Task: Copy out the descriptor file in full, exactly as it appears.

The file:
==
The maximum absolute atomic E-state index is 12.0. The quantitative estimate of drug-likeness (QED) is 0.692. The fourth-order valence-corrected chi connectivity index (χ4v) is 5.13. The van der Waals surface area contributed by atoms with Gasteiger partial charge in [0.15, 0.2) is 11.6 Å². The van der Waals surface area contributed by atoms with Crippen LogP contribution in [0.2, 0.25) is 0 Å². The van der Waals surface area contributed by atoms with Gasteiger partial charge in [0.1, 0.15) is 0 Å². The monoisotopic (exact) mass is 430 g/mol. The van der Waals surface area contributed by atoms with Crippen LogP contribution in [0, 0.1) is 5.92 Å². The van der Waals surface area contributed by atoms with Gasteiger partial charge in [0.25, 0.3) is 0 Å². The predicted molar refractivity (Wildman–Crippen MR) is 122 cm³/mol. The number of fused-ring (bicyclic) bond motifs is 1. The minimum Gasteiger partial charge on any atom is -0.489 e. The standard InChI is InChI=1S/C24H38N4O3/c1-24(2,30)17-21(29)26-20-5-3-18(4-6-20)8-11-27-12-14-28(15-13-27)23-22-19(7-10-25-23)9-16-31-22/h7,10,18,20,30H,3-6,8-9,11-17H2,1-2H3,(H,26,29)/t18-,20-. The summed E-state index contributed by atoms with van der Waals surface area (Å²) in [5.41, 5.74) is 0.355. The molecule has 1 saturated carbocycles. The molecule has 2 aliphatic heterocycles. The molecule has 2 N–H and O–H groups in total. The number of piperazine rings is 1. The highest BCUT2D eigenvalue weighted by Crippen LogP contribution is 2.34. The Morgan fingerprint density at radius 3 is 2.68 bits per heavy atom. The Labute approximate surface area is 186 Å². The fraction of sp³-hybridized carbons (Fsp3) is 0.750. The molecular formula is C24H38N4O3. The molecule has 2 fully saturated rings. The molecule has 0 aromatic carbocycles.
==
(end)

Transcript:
The maximum absolute atomic E-state index is 12.0. The quantitative estimate of drug-likeness (QED) is 0.692. The fourth-order valence-corrected chi connectivity index (χ4v) is 5.13. The van der Waals surface area contributed by atoms with Gasteiger partial charge in [0.15, 0.2) is 11.6 Å². The van der Waals surface area contributed by atoms with Crippen LogP contribution in [0.2, 0.25) is 0 Å². The van der Waals surface area contributed by atoms with Gasteiger partial charge in [0.1, 0.15) is 0 Å². The monoisotopic (exact) mass is 430 g/mol. The van der Waals surface area contributed by atoms with Crippen LogP contribution in [0, 0.1) is 5.92 Å². The van der Waals surface area contributed by atoms with Gasteiger partial charge in [0.25, 0.3) is 0 Å². The predicted molar refractivity (Wildman–Crippen MR) is 122 cm³/mol. The number of fused-ring (bicyclic) bond motifs is 1. The minimum Gasteiger partial charge on any atom is -0.489 e. The standard InChI is InChI=1S/C24H38N4O3/c1-24(2,30)17-21(29)26-20-5-3-18(4-6-20)8-11-27-12-14-28(15-13-27)23-22-19(7-10-25-23)9-16-31-22/h7,10,18,20,30H,3-6,8-9,11-17H2,1-2H3,(H,26,29)/t18-,20-. The summed E-state index contributed by atoms with van der Waals surface area (Å²) in [5.41, 5.74) is 0.355. The molecule has 1 saturated carbocycles. The molecule has 2 aliphatic heterocycles. The molecule has 2 N–H and O–H groups in total. The number of piperazine rings is 1. The highest BCUT2D eigenvalue weighted by Crippen LogP contribution is 2.34. The Morgan fingerprint density at radius 3 is 2.68 bits per heavy atom. The Labute approximate surface area is 186 Å². The fraction of sp³-hybridized carbons (Fsp3) is 0.750. The molecular formula is C24H38N4O3. The molecule has 2 fully saturated rings. The molecule has 0 aromatic carbocycles.